“I’m excited to see how that program runs and obviously for me to race LMP2 now, I’m learning the ropes to hopefully one day be able to drive one of those cars,” McLaughlin told NBC Sports. “It’d be pretty cool.
“It obviously helps just having experience. You can’t discount that. I’d never raced a 24-hour race before and never driven a prototype car. So just to have some experience that I can put on my CV. Maybe we get the call-up, maybe not. It might not happen, but I know that Roger and Tim always look out for my best interests, and hopefully one day the stars align.”
Best buds who have become whimsical content creators off the track, the “Bus Bros” will be expected to handle the “Bus Stop” (the nickname of the tricky Le Mans Chicane on Daytona’s backstretch) with aplomb in learning the 12-turn, 3.56-mile road course.
In the pro-amateur mix of LMP2 lineups, teams are required to have at least one driver with “Bronze” (Farano) and “Silver” (Simpson) status, according to FIA rankings. They also are allowed to have two elite pro drivers, and Newgarden (who is rated the top “Platinum”) and McLaughlin (who seems vastly underrated as a “Gold”) fit the bill.
Their experience and talent make them appealing one-off candidates, but it still wasn’t easy landing a spot in the prestigious Rolex 24. Newgarden has been trying to enter the endurance classic for more than a decade.
“It’s just not worked out timing-wise for one reason or another,” he said. “I’m just thrilled it’s finally come together this year. But I’ve always had great respect for endurance racing. I’m a racer at heart. I love everything motorsports, so I’d drive any race car.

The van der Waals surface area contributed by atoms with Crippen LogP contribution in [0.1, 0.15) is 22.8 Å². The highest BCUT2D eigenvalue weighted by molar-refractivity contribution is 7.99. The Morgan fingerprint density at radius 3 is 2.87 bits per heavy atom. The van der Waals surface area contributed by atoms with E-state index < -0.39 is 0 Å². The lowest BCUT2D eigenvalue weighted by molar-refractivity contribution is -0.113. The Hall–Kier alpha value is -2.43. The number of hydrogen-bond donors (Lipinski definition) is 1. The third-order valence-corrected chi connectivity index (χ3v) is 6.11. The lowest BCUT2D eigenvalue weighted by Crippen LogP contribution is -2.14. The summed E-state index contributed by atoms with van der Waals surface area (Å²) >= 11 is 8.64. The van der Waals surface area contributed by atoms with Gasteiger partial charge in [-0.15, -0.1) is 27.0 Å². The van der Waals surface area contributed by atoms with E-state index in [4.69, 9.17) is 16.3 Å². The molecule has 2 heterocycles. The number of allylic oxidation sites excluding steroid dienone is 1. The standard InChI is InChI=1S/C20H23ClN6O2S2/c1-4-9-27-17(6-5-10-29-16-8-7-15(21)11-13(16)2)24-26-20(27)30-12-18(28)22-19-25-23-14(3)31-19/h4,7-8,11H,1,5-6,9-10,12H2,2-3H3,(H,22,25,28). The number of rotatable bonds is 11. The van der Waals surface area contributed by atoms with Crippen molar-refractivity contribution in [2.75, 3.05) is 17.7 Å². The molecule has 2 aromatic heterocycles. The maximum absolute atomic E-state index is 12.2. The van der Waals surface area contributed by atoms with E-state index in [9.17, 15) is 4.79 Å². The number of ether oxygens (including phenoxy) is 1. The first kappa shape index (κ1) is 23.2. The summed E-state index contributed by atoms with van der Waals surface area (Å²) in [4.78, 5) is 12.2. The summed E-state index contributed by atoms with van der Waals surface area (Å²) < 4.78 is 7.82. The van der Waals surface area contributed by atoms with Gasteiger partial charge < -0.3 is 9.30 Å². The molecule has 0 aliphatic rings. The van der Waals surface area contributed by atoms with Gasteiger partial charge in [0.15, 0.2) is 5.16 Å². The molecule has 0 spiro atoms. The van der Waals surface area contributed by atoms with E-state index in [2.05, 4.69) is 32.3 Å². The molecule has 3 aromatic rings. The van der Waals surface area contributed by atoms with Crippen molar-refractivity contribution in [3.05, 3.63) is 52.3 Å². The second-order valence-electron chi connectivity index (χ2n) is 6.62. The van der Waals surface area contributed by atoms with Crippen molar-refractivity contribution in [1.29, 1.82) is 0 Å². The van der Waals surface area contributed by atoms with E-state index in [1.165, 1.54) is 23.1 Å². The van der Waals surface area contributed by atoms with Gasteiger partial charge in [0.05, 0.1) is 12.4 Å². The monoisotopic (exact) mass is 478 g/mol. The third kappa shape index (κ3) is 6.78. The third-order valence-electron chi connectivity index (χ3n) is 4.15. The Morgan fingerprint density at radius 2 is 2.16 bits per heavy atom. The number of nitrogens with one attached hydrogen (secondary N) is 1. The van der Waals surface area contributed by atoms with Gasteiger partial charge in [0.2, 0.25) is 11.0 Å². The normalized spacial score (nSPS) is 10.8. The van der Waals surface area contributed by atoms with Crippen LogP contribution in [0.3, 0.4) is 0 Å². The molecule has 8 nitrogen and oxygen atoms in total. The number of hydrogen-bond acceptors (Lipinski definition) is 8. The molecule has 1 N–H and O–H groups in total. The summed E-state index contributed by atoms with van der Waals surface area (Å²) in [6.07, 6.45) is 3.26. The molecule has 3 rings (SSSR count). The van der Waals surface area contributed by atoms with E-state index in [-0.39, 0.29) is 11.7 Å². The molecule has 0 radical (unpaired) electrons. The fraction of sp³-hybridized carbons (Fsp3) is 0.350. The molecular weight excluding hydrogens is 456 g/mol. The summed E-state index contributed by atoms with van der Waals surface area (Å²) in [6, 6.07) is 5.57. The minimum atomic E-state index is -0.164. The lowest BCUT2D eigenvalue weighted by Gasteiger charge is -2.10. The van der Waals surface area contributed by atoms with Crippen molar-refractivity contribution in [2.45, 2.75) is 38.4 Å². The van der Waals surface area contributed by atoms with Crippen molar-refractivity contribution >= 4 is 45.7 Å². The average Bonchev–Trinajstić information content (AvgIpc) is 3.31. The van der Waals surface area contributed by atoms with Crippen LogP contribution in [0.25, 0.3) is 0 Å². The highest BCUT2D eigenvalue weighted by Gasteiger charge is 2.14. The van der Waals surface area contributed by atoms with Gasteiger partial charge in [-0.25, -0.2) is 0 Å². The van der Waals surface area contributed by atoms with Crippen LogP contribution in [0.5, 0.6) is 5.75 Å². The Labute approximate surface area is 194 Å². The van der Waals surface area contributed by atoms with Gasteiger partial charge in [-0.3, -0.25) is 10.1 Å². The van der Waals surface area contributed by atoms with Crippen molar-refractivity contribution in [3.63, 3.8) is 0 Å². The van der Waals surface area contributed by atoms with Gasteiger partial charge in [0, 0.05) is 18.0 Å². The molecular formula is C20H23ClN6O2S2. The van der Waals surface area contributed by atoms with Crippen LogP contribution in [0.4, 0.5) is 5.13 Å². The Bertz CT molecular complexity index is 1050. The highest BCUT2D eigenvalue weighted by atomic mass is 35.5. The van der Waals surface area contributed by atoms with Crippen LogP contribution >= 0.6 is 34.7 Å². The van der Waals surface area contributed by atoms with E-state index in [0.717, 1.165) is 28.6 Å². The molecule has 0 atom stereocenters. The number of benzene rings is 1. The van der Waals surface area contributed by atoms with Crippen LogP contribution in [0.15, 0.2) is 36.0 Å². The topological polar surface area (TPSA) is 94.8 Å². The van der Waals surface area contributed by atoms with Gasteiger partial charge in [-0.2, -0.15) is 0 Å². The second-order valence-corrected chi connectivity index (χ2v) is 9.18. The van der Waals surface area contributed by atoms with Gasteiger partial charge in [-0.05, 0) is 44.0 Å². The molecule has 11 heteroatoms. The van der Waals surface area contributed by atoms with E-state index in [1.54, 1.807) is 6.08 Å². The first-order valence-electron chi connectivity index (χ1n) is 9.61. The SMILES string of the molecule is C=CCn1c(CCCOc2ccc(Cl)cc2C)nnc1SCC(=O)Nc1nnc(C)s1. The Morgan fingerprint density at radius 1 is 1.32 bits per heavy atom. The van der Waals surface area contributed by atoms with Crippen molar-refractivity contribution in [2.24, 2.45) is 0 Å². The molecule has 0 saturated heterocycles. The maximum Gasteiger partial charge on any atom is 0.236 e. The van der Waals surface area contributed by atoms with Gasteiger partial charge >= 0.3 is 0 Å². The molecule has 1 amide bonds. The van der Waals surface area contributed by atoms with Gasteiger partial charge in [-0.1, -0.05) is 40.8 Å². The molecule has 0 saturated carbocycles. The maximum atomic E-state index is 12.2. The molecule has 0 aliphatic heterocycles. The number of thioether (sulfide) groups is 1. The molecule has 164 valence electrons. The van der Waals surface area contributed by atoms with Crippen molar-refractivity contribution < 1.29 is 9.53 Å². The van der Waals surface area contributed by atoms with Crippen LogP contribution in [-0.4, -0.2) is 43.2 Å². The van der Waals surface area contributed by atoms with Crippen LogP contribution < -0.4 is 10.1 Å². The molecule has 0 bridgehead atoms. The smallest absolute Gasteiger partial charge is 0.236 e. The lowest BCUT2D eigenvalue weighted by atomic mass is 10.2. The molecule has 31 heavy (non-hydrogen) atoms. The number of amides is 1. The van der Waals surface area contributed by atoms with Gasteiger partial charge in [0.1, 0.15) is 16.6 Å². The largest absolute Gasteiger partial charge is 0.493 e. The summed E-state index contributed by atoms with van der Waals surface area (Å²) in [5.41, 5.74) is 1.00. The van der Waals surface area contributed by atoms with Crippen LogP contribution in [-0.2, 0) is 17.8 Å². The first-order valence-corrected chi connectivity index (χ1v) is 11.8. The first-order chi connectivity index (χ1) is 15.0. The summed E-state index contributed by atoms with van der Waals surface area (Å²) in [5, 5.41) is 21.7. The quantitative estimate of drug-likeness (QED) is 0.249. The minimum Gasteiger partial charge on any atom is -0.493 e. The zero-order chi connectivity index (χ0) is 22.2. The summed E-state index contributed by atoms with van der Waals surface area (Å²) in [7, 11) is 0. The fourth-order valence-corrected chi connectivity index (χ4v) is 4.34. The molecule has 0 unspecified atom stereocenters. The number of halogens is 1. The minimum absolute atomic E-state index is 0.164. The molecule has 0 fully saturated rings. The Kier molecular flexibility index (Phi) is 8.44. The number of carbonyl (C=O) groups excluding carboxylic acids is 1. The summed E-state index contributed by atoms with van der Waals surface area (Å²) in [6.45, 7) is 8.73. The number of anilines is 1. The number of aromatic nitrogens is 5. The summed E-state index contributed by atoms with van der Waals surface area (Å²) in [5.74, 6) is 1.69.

“But certainly an event like this, the 24 Hours at Daytona is one of those bucket list events that everybody wants to do. Not only do you want to run it, but you dream of winning the Rolex watch. All that great stuff, the camaraderie that you would have with a team of trying to survive 24 hours together and make no mistakes. That’s a challenge that I’ve not endured before and one that I really wanted, so to finally be here is definitely a treat.”
McLaughlin said Newgarden offered him a shot at the Tower ride after the IndyCar season ended in September. The deal came together in a week, and he met Farano (the Tower Motorsports team owner) only after arriving in Daytona, where he saw the track for the first time Jan. 18.
“It’s pretty wild how those things happen, but you’ve got to take your opportunities when they come,” McLaughlin said. “This race certainly is on my bucket list. It’s something I’ve wanted to race in for a long time and have tried many times, I’ve just been waiting for the right opportunity. I’m really excited to race the No. 8 LMP2 here at the World Center of Racing. It’s an amazing place. I’ve never been here in Daytona before. The banking is incredible, but then to turn my first laps here is going to be an unreal experience.”